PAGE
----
- Economic success is the best way to promote the Canadian brand – and our values and views – on the international stage.
- Although recent immigration policies have been a move in the right direction, developing and retaining local talent, and attracting top international talent is the biggest challenge the Canadian tech sector faces.
- Canada is great at starting promising technology companies but must develop its ability to scale them up. Partnerships with experienced investors are a great way to alleviate this risk.
Canadian governments must implement and execute clear and coherent strategies aimed at seizing the opportunities we are currently missing out on in critical economic areas.
You have said that culture is the most important determining factor in whether a company is successful. How do you view Canada’s culture and brand, and what can we do to leverage their strengths on the global stage?
We have a brand as Canadians and it has never been a better time to have the brand we have. It is in stark contrast to what is going on in the US and the words I would use to describe Canada’s character are “inclusive”, “open minded” and “humble”. Canada swings way above its weight in many sectors, but unlike some other cultures we do not stand on a pedestal and crow about it. I think that is endearing to most of the rest of the world, but some of the rest of the world looks at it and says, “you are too passive or you do not go for it enough.” I do not buy that. I think Canadians do push ourselves to achieve but I just think we do not put it on as many t-shirts.
When we host the G7 Summit and the lead item on the agenda is gender equality, when we negotiate deals with China and we spend half our time lecturing them on gender equality, I do not think we can be accussed of falling short in terms of marketing Canada’s progressive brand internationally. But I would argue that the best way to take our place on the global stage is by being economically successful while maintaining the kind of people that we are.
“Canada swings way above its weight in many sectors, but unlike some other cultures we do not stand on a pedestal and crow about it.”
Where we fall short is our lack of economic strategy. There are still many critical economic areas where we do not have a strategy and we miss opportunities. We are loud when it comes to human rights and expressing our opinion on how things should be, but we should be doing a lot better economically than we are considering the advantages that we have been handed. So the way to spread our brand and take our place on the world stage and swing above our weight is to be economically successful. Economic success is the tide that rises all boats, including the boats of gender and minority rights and the environment – the things that are all critically important and that all have economic value as well.
As someone who has achieved considerable success investing in the Canadian tech space, how do you view this key sector’s development and what must we get right to make it as globally competitive as possible?
Our biggest problem in tech is that we do not have a coherent strategy. A lot of our actions and policies seem well intentioned, but often leave me confused about what their underlying strategy is.
For example, one area where we have done a very good job, maybe too good, is sprinkling early stage money around the technology start-up scene. I think this was done because it is somehow equated with being innovative. The result is that we probably have more tech incubators per capita than anywhere outside Silicon Valley. So if a Canadian tech start-up cannot get a $250,000 cheque, a grant for its technology or support from some kind of government assisted program to get its idea off the ground, it probably should not happen because early stage financing is plentiful and bountiful.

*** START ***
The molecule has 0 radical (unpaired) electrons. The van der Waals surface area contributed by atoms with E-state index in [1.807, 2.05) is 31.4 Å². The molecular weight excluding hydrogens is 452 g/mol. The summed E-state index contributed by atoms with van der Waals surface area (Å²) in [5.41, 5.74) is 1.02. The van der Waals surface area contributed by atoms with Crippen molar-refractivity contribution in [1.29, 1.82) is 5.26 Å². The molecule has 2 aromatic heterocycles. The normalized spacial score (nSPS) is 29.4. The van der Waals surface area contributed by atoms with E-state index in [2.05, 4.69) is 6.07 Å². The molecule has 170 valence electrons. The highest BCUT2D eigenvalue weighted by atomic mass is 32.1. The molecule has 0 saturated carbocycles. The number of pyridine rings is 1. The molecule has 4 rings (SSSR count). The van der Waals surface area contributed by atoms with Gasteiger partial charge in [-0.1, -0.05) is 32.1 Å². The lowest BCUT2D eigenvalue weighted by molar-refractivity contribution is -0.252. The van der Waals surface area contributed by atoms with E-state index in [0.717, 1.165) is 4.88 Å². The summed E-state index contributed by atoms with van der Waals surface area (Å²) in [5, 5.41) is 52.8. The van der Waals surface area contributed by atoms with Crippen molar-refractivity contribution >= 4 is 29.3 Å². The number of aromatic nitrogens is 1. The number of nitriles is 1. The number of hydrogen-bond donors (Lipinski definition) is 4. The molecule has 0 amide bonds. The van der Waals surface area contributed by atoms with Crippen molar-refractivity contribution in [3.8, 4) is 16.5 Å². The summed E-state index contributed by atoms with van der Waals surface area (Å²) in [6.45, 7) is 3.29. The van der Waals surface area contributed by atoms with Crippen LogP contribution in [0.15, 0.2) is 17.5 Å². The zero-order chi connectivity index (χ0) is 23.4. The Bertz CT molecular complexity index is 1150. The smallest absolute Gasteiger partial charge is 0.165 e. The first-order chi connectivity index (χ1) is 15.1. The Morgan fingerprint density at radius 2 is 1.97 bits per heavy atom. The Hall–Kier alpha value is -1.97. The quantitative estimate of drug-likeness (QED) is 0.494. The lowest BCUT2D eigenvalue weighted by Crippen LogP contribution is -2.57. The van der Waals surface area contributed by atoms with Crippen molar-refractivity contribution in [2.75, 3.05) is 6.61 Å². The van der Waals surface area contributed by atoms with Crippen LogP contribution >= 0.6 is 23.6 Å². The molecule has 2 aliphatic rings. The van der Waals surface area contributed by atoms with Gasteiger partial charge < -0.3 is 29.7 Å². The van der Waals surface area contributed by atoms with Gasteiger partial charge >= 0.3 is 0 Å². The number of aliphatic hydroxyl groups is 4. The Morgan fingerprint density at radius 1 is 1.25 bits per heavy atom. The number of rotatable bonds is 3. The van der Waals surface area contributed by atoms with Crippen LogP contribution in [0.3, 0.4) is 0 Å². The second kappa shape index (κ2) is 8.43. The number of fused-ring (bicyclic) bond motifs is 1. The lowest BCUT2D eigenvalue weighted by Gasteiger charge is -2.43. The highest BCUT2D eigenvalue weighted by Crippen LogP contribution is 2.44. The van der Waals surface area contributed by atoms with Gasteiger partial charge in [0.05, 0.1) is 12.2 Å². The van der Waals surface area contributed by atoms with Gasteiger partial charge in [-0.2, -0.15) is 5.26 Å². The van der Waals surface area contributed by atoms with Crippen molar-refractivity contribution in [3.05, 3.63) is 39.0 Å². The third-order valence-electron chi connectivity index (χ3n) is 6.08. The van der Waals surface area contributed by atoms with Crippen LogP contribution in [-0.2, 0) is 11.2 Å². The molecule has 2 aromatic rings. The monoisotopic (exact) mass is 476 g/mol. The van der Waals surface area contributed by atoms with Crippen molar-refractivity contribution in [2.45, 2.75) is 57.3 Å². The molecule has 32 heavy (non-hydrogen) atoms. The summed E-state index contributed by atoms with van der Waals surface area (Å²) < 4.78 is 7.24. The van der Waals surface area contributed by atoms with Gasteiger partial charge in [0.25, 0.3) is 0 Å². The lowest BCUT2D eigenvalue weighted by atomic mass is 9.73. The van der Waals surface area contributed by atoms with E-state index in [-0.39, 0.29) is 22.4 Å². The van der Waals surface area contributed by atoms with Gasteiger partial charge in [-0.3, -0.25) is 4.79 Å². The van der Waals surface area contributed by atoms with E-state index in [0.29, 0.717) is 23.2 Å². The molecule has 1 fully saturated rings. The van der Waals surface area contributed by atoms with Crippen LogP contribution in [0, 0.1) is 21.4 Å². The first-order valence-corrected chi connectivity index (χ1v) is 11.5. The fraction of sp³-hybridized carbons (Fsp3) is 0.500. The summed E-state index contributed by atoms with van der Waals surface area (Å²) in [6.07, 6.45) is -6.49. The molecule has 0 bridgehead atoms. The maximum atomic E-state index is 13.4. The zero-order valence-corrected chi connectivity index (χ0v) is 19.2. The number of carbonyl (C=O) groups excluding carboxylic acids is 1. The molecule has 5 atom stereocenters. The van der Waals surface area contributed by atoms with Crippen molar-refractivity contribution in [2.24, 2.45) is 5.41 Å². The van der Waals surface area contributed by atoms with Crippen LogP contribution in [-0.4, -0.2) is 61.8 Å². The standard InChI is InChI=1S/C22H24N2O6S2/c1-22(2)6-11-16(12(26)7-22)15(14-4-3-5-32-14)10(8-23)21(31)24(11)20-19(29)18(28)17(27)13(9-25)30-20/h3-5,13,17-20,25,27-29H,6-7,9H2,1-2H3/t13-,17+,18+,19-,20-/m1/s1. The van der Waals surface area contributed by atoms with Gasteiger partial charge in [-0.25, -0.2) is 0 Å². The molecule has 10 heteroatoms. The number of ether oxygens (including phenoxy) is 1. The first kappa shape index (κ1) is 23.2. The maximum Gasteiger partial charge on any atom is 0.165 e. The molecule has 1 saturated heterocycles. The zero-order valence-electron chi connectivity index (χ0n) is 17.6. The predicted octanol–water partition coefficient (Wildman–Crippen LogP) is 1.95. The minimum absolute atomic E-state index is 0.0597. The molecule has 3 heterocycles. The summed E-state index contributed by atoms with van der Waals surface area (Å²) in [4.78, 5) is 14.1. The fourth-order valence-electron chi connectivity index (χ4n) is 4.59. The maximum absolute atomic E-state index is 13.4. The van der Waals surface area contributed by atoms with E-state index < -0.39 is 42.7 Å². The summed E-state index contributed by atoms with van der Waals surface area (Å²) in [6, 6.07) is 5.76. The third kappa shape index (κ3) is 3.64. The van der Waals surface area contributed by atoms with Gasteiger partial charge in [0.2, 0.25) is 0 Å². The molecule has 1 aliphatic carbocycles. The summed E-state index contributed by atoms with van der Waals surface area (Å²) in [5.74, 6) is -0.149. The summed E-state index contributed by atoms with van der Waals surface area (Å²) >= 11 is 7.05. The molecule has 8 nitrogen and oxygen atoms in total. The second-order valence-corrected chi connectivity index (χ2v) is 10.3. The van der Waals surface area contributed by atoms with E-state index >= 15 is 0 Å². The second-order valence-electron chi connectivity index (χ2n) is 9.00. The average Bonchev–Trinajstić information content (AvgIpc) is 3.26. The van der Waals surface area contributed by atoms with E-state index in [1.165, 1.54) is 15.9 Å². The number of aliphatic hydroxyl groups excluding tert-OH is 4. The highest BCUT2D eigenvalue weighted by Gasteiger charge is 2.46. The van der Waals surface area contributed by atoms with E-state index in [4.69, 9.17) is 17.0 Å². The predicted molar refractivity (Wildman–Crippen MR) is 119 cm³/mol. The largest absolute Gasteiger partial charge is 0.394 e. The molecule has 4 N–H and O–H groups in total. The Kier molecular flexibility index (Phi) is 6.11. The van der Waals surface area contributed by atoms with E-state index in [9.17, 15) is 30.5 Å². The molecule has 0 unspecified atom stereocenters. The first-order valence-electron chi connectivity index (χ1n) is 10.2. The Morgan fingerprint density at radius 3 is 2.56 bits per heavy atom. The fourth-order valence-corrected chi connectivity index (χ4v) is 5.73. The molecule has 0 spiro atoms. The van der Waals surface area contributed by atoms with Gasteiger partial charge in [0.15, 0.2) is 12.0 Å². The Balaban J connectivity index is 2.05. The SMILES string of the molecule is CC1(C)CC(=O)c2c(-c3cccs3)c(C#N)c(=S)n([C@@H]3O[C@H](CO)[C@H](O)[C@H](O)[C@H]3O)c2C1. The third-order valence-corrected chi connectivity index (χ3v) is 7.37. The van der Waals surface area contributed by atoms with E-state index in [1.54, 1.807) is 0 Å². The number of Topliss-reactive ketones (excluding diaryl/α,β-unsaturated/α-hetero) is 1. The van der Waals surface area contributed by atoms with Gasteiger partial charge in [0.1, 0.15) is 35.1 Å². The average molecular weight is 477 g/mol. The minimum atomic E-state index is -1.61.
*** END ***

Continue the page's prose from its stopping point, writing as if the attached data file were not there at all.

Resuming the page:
“There are still many critical economic areas where we do not have a strategy and we miss opportunities.”
The counter argument to this is that it is too easy to secure early funding, so a lot of people that should not be funded and should not be entrepreneurs are operating with the illusion that they are in the game, even though they have substandard ideas. But early support is there and it is good. For example, our Scientific Research and Experimental Development (SR&ED) program – the federal program for tech and R&D – has been very helpful to a lot of companies looking to get off the ground, and we have developed a lot of great early-stage technology in this country.
But in contrast to all this, Canadian governments fell over themselves to court Amazon to set up shop in our cities, which would have taken 3,000 engineers out of our tech ecosystem and pushed engineers’ wages up considerably. These engineers would go work for a multinational whose career path leads back to the US. So how do those two things fit together in a coherent tech strategy? Does it make sense that Canada makes noises that we want to grow our own Amazon, that we want to encourage companies to get going and to be able to scale? How can we square that with encouraging multinationals to come here and hire our best engineers?
“Our biggest problem in tech is that we do not have a coherent strategy.”
Another point of contrast is our governments approach to tax. Last fall’s proposed tax changes would have cut the legs out from under the smart early stage angel investment into Canadian start-ups. The feds walked the proposed changes back but the resulting confusion, lack of confidence and the clear exposure of an anti risk-taking agenda has taken its toll on the people we most want investing into our technology opportunity.
One area that is key to the tech sector’s development where Canada has been very successful is immigration. Just as Trump was staking his anti-immigration position, the Canadian Government introduced the Fast Track Immigration Program, which showed talented immigrants that if they are not welcome in the US, they are welcome here. I cannot tell you the disproportionate number of immigrants who walk into my office with ideas that are worth funding, relative to second, third, fourth-generation Canadians. It is huge. The single issue we have as Canadian technology companies is talent. There is a lot of talent available on the world stage so the updated immigration program was a very smart move in order to get some of that top talent into the country. The situation is getting better as we gain more experience and we grow more companies, and people make the choice to live in Canada versus elsewhere, and they bring that experience home. But talent is still the Canadian tech sector’s biggest challenge.